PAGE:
Open, Accountable Government
New Bill Will Strengthen Transparency and Accountability by Protecting Federal Whistleblowers
Today, President Obama signed a bill that will bring stronger protections for federal whistleblowers. The bill, the Whistleblower Protection Enhancement Act (S. 743), will improve government transparency and accountability by safeguarding public servants who report misconduct.
Whistleblowers make the public aware of lawbreaking, waste, or threats to health and safety. By protecting public servants who report problems from professional retribution, the public will learn more about government activities in need of attention and improvement. Furthermore, protecting and rewarding whistleblowers can strengthen a culture of transparency and accountability in government and deter wrongdoing from occurring in the first place.
This update was needed because current whistleblower protections are riddled with loopholes from court rulings over the years that leave individuals at risk of retaliation from their supervisors, including being fired. The new bill will close loopholes, clarify protections, and strengthen the agencies charged with protecting whistleblowers. Its passage represents the fulfillment of an intensive, years-long effort by the government accountability community, as well as congressional leaders and whistleblowers themselves.
How Federal Whistleblowers are Protected Now
Under existing law, federal employees are protected from retaliation for disclosing information that they reasonably believe demonstrates a violation of law or regulation, waste or abuse, or a danger to public health or safety. Employees may disclose to officials within their agency, members of Congress, or journalists. Classified information can be disclosed to the agency inspector general or the independent Office of Special Counsel (OSC). Agencies cannot fire, demote, or otherwise punish an employee because he or she blew the whistle.
If an employee feels retaliated against for blowing the whistle, he or she can file a complaint with OSC. OSC investigates to determine if the complaint has merit and requests the agency correct anything improper. Cases can also go before the Merit Systems Protection Board (MSPB), an independent agency which adjudicates personnel appeals for federal employees if OSC believes an agency is not taking corrective action or if a whistleblower disagrees with a decision by OSC to not seek corrective action.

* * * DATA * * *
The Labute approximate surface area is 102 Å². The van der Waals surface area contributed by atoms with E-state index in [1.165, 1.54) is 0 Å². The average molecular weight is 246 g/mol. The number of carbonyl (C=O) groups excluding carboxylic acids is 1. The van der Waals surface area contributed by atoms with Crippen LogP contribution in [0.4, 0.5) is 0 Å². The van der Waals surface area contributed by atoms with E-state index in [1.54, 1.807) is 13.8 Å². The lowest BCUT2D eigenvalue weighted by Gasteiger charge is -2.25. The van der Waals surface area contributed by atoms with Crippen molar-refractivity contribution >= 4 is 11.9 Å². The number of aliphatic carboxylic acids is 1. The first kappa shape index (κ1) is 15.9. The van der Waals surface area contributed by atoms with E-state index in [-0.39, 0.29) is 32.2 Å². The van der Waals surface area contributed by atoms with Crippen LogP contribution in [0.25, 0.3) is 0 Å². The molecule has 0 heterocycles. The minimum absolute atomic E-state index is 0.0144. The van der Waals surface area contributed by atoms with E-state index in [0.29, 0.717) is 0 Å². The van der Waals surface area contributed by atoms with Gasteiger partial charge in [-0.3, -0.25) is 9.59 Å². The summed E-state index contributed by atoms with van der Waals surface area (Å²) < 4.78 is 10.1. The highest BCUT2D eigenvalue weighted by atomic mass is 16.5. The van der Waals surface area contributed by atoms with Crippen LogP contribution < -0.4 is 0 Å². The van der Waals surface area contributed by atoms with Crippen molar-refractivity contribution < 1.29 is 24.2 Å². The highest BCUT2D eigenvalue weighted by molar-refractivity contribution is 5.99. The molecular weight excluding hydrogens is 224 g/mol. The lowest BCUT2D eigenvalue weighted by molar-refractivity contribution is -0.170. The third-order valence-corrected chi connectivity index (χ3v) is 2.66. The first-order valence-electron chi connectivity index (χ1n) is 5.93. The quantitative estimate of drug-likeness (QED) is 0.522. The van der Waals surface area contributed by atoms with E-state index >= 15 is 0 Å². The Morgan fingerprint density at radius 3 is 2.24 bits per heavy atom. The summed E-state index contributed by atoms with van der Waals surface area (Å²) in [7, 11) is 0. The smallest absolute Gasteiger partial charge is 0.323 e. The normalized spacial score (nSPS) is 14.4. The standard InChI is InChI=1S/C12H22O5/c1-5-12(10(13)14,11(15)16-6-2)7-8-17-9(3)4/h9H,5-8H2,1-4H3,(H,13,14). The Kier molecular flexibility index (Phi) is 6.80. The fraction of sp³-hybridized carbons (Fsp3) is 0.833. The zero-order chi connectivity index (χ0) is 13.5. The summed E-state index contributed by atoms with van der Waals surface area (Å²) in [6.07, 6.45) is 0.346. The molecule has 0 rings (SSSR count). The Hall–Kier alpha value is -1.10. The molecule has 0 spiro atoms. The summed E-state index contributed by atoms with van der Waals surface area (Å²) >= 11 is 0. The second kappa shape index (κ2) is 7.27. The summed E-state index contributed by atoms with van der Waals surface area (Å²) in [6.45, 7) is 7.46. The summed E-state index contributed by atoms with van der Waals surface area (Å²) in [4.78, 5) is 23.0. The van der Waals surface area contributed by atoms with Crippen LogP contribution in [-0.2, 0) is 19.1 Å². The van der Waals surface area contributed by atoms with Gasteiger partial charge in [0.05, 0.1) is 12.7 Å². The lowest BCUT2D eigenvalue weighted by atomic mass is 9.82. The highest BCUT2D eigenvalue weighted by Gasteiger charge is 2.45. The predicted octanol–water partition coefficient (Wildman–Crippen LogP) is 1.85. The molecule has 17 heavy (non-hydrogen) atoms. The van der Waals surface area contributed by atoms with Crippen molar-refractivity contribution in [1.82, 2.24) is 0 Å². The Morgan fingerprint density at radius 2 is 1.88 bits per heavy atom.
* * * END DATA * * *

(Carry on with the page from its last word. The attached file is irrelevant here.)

An administrative judge at the MSPB decides appeals. If the MSPB holds that the agency retaliated against the whistleblower, it can order the agency to undo the punishment and pay the whistleblower's attorney fees. If the employee or agency disagrees with the judge's decision, either the individual or the agency can appeal to the full board. Decisions by the judge or board can, in turn, be appealed to a federal appellate court.
Chinks in the Armor
Over the years, this complex system developed a number of weaknesses that left whistleblowers exposed. In particular, the U.S. Court of Appeals for the Federal Circuit, which is the appellate court with jurisdiction over MSPB decisions, has a "consistent track record of narrowing the law's protections," according to the Government Accountability Project.
Under these judicially created loopholes, a federal employee is not protected from retribution under a number of common scenarios, including if he or she:
- Is not the first person to report the incident;
- Discloses related information to a co-worker or supervisor;
- Shares the results of a policy decision; or
- Reports the issue while carrying out job duties.